Susan Smith, June 1, 2009

NOAA Teacher at Sea
Susan Smith
Onboard NOAA Ship Rainier
June 1-12, 2009 

Mission: Hydrographic survey
Geographical area of cruise: Trocadero Bay, Alaska; 55°20.990’ N, 33°00.677’ W
Date: June 1, 2009

NOAA Ship Rainier

NOAA Ship Rainier

Weather Data from the Bridge 
Sea Temperature: 10.0 C (50 F)
Visibility: Clear, 10+ nautical miles

Science and Technology Log 

What a way to start the day- learning how to deploy launches and all that goes into that process. Each new person onboard the ship who was going to be taking a launch, or responsible for their deployment, was required to attend this training meeting. Safety is of utmost importance on the NOAA ships and the smallest things when not done properly can result in disaster.

Coiling the throwing line

Coiling the throwing line

I learned a great deal of new vocabulary this morning, mostly pertaining to launch equipment, rope terms, and parts of the launch. It was stressed that in order for us all to have a positive experience we had to learn these terms and their procedures as quickly as possible.

Vocabulary: davit, lizard line, frapping line, bitter end, bite of line.

Tying off the Lizard line

Tying off the Lizard line

Three launches were deployed this afternoon to various areas around the Trocadero Bay. Using a Conductivity, Temperature and Depth(CTD) cast three times, we were able to determine salinity, depth of water, and temperature, all measurements used to calculate speed of sound. We set off to finish collecting data from areas missed, called “getting the holiday”. These are generally very small white areas on the screen which need to be surveyed. The wide pink line on the screen to the right indicates the section being surveyed. The pink section is actually made of many tiny lines as the sonar pings back to the launch.

Beautiful screen showing sonar return, most likely a rocky bottom. There are no breaks in the line, or acoustic shadows. The surveyors and techs really like this display of information.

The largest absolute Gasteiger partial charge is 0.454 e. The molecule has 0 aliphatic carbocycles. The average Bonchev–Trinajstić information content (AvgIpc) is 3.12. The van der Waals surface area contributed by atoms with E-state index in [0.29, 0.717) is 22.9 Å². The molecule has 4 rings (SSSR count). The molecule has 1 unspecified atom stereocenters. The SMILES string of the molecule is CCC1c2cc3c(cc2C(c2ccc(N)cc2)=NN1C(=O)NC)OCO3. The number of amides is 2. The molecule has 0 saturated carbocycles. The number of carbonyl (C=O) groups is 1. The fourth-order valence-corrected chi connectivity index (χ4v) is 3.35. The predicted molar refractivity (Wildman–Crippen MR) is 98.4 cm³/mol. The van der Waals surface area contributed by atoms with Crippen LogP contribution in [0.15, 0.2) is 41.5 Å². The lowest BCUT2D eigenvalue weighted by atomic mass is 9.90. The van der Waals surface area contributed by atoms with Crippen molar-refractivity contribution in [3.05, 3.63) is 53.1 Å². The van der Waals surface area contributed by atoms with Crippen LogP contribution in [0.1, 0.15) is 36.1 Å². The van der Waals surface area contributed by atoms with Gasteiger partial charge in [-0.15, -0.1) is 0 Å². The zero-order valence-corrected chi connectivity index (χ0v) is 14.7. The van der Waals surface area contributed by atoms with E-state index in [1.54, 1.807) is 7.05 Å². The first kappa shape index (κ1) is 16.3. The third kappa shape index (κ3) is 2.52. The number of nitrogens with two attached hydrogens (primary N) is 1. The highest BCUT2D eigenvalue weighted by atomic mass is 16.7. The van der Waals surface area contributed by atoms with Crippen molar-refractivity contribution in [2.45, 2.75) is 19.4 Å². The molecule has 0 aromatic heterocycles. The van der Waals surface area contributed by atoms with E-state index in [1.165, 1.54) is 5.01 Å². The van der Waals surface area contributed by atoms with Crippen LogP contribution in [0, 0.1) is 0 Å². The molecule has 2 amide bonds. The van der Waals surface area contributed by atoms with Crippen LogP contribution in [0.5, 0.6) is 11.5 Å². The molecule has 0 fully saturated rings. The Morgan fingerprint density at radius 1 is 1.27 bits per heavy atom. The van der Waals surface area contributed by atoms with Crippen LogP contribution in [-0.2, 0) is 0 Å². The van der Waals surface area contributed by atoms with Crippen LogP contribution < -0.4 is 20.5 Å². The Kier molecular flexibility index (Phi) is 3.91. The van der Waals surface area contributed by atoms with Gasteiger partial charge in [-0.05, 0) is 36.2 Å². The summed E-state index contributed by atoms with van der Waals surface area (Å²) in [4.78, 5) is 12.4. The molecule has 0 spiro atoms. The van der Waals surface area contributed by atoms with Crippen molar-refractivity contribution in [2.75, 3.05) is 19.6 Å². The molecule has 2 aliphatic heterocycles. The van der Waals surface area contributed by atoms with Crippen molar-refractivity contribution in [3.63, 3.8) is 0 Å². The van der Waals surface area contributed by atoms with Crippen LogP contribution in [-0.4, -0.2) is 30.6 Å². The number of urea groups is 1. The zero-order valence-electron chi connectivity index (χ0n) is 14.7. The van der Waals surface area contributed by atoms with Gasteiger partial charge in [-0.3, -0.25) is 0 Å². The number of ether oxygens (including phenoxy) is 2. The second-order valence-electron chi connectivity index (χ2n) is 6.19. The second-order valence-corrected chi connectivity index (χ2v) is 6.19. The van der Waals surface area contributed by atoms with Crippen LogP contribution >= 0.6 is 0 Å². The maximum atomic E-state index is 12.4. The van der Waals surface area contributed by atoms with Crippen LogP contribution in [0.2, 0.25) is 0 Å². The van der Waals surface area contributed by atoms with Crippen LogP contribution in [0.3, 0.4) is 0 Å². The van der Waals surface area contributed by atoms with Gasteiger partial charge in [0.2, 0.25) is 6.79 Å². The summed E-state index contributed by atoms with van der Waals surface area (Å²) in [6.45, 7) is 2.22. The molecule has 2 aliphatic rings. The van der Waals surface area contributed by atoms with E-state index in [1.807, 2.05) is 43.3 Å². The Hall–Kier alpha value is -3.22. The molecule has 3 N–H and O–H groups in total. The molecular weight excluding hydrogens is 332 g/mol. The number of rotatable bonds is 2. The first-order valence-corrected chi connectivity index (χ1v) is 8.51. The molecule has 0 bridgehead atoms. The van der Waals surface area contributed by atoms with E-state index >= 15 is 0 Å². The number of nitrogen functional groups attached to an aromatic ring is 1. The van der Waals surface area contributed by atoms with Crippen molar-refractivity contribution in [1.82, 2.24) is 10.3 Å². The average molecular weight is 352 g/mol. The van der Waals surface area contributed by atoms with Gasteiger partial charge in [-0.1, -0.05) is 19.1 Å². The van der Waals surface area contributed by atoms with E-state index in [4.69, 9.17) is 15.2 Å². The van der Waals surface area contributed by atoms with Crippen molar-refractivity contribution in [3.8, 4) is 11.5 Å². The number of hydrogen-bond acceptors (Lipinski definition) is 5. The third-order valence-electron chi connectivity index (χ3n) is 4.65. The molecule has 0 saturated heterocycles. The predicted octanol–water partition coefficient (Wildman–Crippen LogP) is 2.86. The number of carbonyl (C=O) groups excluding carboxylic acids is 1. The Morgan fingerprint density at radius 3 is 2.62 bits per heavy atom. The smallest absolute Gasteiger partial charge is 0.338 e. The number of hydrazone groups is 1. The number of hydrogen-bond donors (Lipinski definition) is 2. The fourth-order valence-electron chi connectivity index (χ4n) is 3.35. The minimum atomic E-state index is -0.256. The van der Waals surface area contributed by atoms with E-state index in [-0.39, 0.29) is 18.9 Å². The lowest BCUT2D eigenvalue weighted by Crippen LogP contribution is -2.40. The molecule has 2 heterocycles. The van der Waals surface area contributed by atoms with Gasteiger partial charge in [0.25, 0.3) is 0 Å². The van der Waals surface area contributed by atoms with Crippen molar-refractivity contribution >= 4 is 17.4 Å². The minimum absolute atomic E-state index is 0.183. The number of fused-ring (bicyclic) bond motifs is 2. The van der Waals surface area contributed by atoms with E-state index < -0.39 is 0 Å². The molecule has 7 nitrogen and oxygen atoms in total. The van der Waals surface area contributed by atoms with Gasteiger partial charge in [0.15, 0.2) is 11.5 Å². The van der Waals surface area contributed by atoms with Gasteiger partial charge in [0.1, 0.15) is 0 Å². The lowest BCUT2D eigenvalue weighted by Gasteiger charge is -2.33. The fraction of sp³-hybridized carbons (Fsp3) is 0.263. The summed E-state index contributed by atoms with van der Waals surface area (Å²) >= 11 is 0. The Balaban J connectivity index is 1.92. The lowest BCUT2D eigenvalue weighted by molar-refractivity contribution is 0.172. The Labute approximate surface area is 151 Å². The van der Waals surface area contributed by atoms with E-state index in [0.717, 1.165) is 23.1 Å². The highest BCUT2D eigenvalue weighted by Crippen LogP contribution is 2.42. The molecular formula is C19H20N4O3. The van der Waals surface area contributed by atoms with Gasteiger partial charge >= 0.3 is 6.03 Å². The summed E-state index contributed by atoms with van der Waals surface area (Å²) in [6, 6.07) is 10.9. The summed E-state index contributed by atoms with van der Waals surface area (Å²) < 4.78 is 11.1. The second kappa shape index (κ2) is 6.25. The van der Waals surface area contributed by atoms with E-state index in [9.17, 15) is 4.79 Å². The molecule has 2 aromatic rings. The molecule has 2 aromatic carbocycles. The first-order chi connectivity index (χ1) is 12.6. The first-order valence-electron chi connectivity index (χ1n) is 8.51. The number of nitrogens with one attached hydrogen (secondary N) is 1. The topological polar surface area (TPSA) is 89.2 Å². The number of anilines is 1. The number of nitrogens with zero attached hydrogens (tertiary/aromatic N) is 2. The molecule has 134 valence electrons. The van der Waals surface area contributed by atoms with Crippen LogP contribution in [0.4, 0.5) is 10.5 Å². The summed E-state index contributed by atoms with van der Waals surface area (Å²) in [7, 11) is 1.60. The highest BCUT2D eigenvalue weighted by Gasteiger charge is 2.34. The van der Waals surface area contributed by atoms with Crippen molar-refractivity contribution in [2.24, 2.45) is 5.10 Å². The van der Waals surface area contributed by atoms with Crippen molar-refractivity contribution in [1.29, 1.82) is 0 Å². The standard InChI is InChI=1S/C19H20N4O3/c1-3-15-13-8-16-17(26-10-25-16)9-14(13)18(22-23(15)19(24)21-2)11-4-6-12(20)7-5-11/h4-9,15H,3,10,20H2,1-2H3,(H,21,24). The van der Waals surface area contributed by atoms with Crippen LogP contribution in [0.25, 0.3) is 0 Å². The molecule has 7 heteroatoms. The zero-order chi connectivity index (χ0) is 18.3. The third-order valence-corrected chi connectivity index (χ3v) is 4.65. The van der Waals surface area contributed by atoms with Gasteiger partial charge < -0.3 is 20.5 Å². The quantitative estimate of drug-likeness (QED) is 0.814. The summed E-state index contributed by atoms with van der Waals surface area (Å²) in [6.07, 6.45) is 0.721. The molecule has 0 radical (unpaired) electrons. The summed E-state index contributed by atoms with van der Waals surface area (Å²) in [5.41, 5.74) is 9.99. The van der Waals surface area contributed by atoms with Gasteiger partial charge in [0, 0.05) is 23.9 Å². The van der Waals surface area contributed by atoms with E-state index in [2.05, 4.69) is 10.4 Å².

Beautiful screen showing sonar return, most likely a rocky bottom. There are no breaks in the line, or acoustic shadows. The surveyors and techs really like this display of information.

This display is not so beautiful. The bottom was most likely mud or other soft bottom type, preventing a strong sonar return. The line with orange and   yellow dots under the bright green line is very weak and blurry. There are blank sections called acoustic shadows, or locations the sonar does not reach.

This display is not so beautiful. The bottom was most likely mud or other soft bottom type, preventing a strong sonar return. The line with orange and yellow dots under the bright green line is very weak and blurry. There are blank sections called acoustic shadows, or locations the sonar does not reach.

Animals Sighted: Red jellyfish, blue jellyfish, deer on the coastline

Personal Log 

Brown Kelp often deceives the sonar as it may appear as rocks.

Brown Kelp often deceives the sonar as it may appear as rocks.

What a grand time to be on a NOAA ship in Alaska! The weather has been fantastic, the scenery quite beautiful, and wonderful people who enjoy their jobs. Upon my arrival I was assigned “The PIT”, A C desk sleeping berth areas. It is below the laundry room, but very dark and surprisingly quiet considering its proximity to other mechanical areas of the ship. The suggested ear plugs were certainly a welcome item in the event I just couldn’t get to sleep.

Once I got my bearings, most of the areas I had to be in were easy to find. I was a little apprehensive that the onboard drills would be stressful, especially if I happened to be on the bridge or in the plot room. Going down three sets of steps, getting my survival suit, climbing back up one set of steps, and making it to my muster station as quickly as possible was not my idea of fun. However it was not as I imagined, as there were plenty of other new people who had to maneuver themselves around as well. Plus, we did not have to don the suits…this time!

Here I am working the sonar on a launch. Computer screens showing a vast array of data being collected and the charts used to record the data.

Here I am working the sonar on a launch. Computer screens showing a vast array of data being collected and the charts used to record the data.

As for the food…it is wonderful, as our cooks know what really drives the ship—a hunger-satisfied crew. And we get service with a smile, something not found in most public restaurants in this day and time. After my dinner Tuesday night I was able to go kayaking in the Trocadero Bay, located inside the Tongass National Forest. Never having done this activity before, I was quite excited to get going. Four of us took to the water for about two hours, kayaking around a large island. While sitting as still as the current would allow I was able to see quite a few seals pop their heads up, look around, then dive under again. Maybe we were infringing upon their recreation area!

Trocadero Bay

Trocadero Bay

 The view was spectacular, the water was calm, and I finally got to view a few eagles close enough to actually see the white feathers on their necks. Bird calls were also abundant. Such a nice way to end the day at sea.